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    Book Club: Ideas Have Consequences{Chapter 2}

    July 18, 2012 by Brandy Vencel
    Ideas Have Consequences
    by Richard Weaver

    Chapter 2 is called Distinction and Hierarchy and, in it, egalitarianism {equalitarianism to Weaver} takes a big hit. I don’t mean here, by the way, the theological position on the roles of man and woman, though I’m sure that would have to be included by extension {Weaver himself says that the family is the “archetype of hierarchy”}, but rather the idea of viewing all men as equal, even to the point of being willing to maim and injure in order to force this false equity into existence.

    All of this impacts education because knowledge naturally elevates {Weaver says two things elevate: knowledge and virtue*}–which means that it brings about inequity among men. We can try our best to mass produce ignorance, but that is as close to equality of condition we will get. Genius will never come rolling out of a factory model.

    The first thing that Weaver says about education is on the very first page of the chapter:

    The preservation of society is therefore directly linked with the recovery of true knowledge.

    In years past, I was annoyed when educators from all different veins would try to declare that education would save the world. First of all, only Christ can do such a thing–even education is not big enough to bear the weight of the world. But secondly, I thought this was a form of blind optimism. Even Charlotte Mason has annoyed me in this regard.

    Now, lest you just think me cranky, I think part of the problem was that I misunderstood what was meant by salvation in this context. Weaver doesn’t say that education will remove or conquer sin. He says that knowledge preserves. This is something I believe, and I think I better understand why Miss Mason was so excited about her educational ventures.

    I also know from personal experience that education is repentance.

    These days, knowledge does not elevate:

    [T]he final degradation of the Baconian philosophy is that knowledge becomes power in the service of appetite.

    Isn’t that exactly the line our nation sells its children? If you are educated, you will have power…to get a job, earn money, and buy things that you desire. Knowledge becomes power in the service of appetite.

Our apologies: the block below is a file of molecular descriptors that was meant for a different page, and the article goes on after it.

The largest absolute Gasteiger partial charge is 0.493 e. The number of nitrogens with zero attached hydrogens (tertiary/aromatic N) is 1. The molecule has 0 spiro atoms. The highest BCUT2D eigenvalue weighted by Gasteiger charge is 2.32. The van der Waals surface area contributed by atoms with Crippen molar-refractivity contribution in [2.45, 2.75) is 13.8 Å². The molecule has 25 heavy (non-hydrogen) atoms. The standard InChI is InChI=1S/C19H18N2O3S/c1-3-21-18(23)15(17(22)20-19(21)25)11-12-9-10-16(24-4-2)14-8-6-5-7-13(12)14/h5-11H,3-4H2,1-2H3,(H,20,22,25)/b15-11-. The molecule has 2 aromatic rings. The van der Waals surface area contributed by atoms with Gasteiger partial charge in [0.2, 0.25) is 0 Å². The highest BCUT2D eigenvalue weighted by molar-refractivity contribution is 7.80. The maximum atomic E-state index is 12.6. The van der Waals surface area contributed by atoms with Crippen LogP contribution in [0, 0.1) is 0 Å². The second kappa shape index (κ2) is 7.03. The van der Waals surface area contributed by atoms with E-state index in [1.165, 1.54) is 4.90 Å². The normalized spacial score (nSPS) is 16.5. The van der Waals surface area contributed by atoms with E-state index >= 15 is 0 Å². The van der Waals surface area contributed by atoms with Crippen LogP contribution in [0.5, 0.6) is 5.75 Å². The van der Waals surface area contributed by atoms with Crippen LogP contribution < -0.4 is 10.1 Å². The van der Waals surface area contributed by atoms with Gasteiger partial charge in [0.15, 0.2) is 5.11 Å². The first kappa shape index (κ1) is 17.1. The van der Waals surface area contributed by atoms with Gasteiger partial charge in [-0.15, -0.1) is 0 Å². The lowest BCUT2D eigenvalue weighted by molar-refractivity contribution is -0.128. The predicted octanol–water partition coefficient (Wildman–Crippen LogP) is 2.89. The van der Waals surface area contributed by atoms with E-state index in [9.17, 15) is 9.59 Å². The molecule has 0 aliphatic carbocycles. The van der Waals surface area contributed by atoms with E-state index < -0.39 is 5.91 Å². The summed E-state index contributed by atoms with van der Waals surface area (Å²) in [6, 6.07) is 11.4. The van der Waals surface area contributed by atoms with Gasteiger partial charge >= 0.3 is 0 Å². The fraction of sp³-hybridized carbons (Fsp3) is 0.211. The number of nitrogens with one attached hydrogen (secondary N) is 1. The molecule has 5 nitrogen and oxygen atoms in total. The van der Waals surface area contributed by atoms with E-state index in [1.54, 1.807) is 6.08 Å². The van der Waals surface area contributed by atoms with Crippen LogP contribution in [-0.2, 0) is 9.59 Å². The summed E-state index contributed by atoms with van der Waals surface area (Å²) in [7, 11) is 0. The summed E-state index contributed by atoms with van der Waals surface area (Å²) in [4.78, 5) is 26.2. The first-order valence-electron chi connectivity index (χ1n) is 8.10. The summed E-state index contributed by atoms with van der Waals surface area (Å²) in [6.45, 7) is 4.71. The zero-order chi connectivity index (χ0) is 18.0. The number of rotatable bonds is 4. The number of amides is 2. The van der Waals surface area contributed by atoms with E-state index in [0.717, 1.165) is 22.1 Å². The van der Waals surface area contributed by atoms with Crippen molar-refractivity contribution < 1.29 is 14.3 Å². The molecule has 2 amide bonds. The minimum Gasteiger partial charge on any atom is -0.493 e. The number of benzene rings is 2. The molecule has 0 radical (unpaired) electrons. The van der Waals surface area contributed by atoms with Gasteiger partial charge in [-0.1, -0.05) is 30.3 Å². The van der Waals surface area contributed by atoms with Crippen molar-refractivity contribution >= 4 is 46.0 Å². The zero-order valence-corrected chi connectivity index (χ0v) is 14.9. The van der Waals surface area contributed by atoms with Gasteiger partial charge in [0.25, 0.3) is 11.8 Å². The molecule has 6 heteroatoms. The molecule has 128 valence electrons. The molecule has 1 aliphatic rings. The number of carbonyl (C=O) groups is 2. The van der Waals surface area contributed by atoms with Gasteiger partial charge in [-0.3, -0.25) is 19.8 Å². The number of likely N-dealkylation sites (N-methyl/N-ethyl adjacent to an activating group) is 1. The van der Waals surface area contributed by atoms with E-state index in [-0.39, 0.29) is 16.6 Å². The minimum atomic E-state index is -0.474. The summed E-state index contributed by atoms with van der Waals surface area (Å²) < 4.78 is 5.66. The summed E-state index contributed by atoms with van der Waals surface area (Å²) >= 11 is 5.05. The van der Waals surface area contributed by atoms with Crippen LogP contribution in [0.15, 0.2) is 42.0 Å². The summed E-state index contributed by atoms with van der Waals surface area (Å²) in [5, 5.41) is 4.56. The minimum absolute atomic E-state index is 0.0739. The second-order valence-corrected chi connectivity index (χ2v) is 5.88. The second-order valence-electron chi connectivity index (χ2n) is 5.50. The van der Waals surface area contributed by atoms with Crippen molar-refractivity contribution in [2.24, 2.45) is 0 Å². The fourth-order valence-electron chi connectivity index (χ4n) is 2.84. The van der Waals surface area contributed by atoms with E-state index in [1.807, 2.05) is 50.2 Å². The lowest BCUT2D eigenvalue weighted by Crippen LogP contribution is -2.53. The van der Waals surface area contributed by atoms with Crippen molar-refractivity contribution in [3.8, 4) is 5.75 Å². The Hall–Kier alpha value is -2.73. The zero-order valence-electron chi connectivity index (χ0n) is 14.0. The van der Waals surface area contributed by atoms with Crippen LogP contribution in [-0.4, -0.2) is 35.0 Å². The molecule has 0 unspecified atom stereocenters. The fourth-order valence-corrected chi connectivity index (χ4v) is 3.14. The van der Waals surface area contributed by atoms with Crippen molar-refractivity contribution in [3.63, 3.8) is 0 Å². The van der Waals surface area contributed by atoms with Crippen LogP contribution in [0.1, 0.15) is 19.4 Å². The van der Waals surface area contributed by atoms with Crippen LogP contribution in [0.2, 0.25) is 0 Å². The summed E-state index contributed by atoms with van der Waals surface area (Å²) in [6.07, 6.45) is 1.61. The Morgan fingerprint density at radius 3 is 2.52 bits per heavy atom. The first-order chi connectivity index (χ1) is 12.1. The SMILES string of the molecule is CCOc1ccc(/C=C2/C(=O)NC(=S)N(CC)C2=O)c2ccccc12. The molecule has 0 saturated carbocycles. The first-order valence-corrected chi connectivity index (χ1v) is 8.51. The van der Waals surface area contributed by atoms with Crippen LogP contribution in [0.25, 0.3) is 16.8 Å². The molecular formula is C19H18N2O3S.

Indeed.

    Perhaps the biggest favor we could do the children whom we educate is to divorce knowledge from power and instead wed it to delight and put it in its rightful place in service to God–as the handmaid of religion, as they used to say.

    I appreciate Weaver’s decision to quote Shakespeare here:

    And appetite, an universal wolf,
    So doubly seconded with will and power,
    Must make perforce an universal prey,
    And last eat up himself.

     So what is education really about?

    [I]f the primary need of man is to perfect his spiritual being and prepare for immortality, then education of the mind and the passions will take precedence over all else. The growth of materialism, however, has made this a consideration remote and even incomprehensible to the majority. Those who maintain that education should prepare one for living successfully in this world have won a practically complete victory.

    The answer to that question seems to lie in answering the question of which city are we preparing for, ultimately? The City of God, or the City of Man? The wonderful thing is that this is just one more area of life in which, when we seek first the City of God, all these others things–like good test scores–tend to be added unto us anyhow.

    [T]he prevailing conception is that education must be such as will enable one to acquire enough wealth to live on the plane of the bourgeoisie. That kind of education does not develop the aristocratic virtues. It neither encourages reflection nor inspires a reverence for the good.